Robotics powered pharmacy on wheels. You place an order from anywhere and it delivers free to your doorstep. No more waiting in line for an hour at the pharmacy. Beats traditional pharmacies by delivering core value of drugs faster and cheaper, while cutting down costs of labor (robotics powered filling means less pharmacist cost,) and rent (no need to maintain storefronts and retail space.)



09/03/21 UPDATE:

Minimum: $200 Crowd Note, Preferred Equity, Aug 2018



Check Pass/Fail
1. A syndicate lead who has been investing for at least five years and has at least one notable, unicorn investment Fail: Barry Karlin (CRC Health), Michael Pellini?
2. A startup that is based in Silicon Valley Pass: Mountain View, CA
3. A start that has at least two founders (with two, you have a backup in case one quits) Pass
4. A startup that has a product or service that is already in the market (you’re not qualified to invest in startups that haven’t released their products—and frankly you don’t need to take this risk.) Pass
5. A startup that has either (a) six months of continuous user growth or (b) six months of revenue. Pass: Increase of 273.5% from 2016 to 2017
6. A startup that has notable investors. Fail: Not really, can’t tell who else big has invested.
7. A startup that, post-funding, will have eighteen months of cash remaining, commonly referred to as runway (ask the founder and syndicate lead how many months of runway they will have post-funding) Pass: Way more than 18 months, at a burn of $42k/month for first half of 2017, and 7MM raised, even at $100k/month burn that’s 70 months of funding.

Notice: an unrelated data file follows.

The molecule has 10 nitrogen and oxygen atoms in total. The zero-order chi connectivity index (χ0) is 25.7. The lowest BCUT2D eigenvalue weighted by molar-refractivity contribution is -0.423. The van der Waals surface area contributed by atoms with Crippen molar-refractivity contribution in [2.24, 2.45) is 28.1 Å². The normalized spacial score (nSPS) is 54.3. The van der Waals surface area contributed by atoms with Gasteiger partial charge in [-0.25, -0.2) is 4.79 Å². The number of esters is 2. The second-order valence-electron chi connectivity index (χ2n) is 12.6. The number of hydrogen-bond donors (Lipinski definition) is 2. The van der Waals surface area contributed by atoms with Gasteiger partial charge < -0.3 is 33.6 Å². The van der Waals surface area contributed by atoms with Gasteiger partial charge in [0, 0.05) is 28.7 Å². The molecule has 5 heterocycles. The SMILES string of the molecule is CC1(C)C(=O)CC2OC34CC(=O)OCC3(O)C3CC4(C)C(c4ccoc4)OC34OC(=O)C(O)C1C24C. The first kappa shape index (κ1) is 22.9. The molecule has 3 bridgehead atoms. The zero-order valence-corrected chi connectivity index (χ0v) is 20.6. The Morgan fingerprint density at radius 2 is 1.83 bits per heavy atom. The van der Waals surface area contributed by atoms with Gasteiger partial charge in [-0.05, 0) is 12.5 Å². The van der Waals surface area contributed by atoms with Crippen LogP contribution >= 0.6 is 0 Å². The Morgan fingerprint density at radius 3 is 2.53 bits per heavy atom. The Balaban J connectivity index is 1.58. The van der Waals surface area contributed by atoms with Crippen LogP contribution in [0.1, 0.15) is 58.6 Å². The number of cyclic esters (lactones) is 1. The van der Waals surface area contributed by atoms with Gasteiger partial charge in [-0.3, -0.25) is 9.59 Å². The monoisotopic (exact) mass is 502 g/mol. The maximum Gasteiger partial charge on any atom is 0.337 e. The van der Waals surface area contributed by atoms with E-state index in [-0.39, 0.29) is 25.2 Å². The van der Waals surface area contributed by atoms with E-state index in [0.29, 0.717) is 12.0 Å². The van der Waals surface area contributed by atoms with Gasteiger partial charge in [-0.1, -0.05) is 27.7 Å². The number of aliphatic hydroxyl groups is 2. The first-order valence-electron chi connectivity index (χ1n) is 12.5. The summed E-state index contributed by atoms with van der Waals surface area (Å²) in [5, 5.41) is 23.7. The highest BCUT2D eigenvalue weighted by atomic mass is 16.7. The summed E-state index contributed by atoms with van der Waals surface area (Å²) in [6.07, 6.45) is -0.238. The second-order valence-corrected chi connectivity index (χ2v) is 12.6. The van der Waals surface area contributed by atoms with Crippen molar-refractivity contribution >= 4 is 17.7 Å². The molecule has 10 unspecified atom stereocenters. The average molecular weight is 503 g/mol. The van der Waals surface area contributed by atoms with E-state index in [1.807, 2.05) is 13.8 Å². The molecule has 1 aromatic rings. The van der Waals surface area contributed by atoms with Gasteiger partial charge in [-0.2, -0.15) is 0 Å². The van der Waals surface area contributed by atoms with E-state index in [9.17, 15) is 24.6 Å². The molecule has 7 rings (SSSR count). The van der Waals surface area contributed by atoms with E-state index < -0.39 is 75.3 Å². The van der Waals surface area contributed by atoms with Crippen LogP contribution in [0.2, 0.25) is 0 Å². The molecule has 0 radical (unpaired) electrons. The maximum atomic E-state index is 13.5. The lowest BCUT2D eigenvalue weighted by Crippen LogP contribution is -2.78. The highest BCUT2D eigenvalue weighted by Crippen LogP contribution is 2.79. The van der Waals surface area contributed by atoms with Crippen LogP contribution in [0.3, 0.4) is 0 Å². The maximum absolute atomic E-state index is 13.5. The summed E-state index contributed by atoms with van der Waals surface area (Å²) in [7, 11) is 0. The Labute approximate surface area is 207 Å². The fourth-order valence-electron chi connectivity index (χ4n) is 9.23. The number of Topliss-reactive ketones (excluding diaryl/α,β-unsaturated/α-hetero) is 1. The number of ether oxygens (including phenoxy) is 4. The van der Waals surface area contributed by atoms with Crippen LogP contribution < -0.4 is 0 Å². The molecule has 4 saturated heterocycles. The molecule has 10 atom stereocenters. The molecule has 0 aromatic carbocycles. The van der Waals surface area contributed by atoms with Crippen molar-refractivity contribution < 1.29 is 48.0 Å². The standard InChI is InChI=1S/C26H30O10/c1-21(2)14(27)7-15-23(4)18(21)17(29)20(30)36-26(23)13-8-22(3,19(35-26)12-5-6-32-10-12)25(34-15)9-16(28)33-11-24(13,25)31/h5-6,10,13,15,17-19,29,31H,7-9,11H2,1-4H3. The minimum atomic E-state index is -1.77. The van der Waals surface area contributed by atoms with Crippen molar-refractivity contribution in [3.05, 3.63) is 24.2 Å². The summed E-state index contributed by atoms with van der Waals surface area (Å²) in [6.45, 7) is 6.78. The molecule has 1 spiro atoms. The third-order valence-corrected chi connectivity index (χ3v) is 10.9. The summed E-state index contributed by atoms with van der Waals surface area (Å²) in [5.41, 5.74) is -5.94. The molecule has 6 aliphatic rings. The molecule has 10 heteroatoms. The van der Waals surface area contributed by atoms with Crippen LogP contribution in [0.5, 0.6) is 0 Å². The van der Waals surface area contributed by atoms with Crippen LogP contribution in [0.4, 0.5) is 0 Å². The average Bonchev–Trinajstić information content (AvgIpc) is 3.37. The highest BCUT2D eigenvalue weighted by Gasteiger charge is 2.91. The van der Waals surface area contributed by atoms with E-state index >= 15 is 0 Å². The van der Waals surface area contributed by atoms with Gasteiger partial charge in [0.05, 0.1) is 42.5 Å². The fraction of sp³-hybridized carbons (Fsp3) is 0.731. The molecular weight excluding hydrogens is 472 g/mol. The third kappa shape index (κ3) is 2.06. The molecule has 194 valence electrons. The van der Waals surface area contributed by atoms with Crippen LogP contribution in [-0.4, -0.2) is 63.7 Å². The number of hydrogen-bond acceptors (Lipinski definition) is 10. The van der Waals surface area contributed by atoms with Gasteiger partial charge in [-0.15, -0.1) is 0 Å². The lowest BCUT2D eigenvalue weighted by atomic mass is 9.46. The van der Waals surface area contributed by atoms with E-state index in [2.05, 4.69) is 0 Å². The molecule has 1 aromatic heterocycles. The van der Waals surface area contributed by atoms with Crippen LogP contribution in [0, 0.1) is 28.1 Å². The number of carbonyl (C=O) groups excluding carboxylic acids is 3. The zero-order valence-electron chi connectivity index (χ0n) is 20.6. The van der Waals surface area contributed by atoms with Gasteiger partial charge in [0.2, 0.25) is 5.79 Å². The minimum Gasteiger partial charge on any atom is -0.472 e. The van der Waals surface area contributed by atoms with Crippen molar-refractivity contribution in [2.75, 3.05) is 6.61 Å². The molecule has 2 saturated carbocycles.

Why investing?

  1. Have seen Capsule in MTA subways
  2. Interesting technology play that goes deeper on the value chain
  3. Experienced founders
  4. Tech augmented boring business — solid CAC, LTV, margins, etc.
  5. This delivery model seems inevitable—the question will be whether distribution disruptors defeat the original firms or the firms figure out distribution.

What the risks are

  1. Automation technology is a distraction (a la Uber’s self driving cars) and doesn’t deliver value that matters while sinking capital and focus (Google Home?)
  2. Speed of expansion makes this a winner take all market (though this seems unlikely—no cost to multihoming, besides regular prescription ordering…)
  3. Amazon especially, or Walmart, coming in with a distribution network as well.
  4. Team doesn’t scale and stays the two co-founders centric
  5. Regulation in other states, lofty valuation

What has to go right for the startup to return money on investment

  1. Technology risk goes to zero—all major systems are automated and easy to deploy, service, and maintain in top twenty metro areas.
  2. Customer service ends up being delightful.
  3. Major VC firm throws weight behind company (CRV, Menlo, KPCB, etc.) and shop it around to major companies like Walmart, Amazon, etc.
  4. Using technology and labor reducing practices actually allows not only for better service, but further pressure and occasional pricing wars against entrenched pharmacies.
  5. Big competitors focus energy on bigger goals and acquire NowRx as part of a coherent health play.


08/30/21: NowRx is now back raising at a $275m valuation, a share price at of $10.85. I invested twice, previously at $2/share (Nov 2018), and $3.44/share (Jan 2020).


The VC piece that Cary alluded to:

Review these deal memos every time the startup raises a new round

Test if original thesis still applies

So, did I invest in the latest round?

Click here to find out.

Other thoughts, questions, comments, or concerns? Write me at and let me know.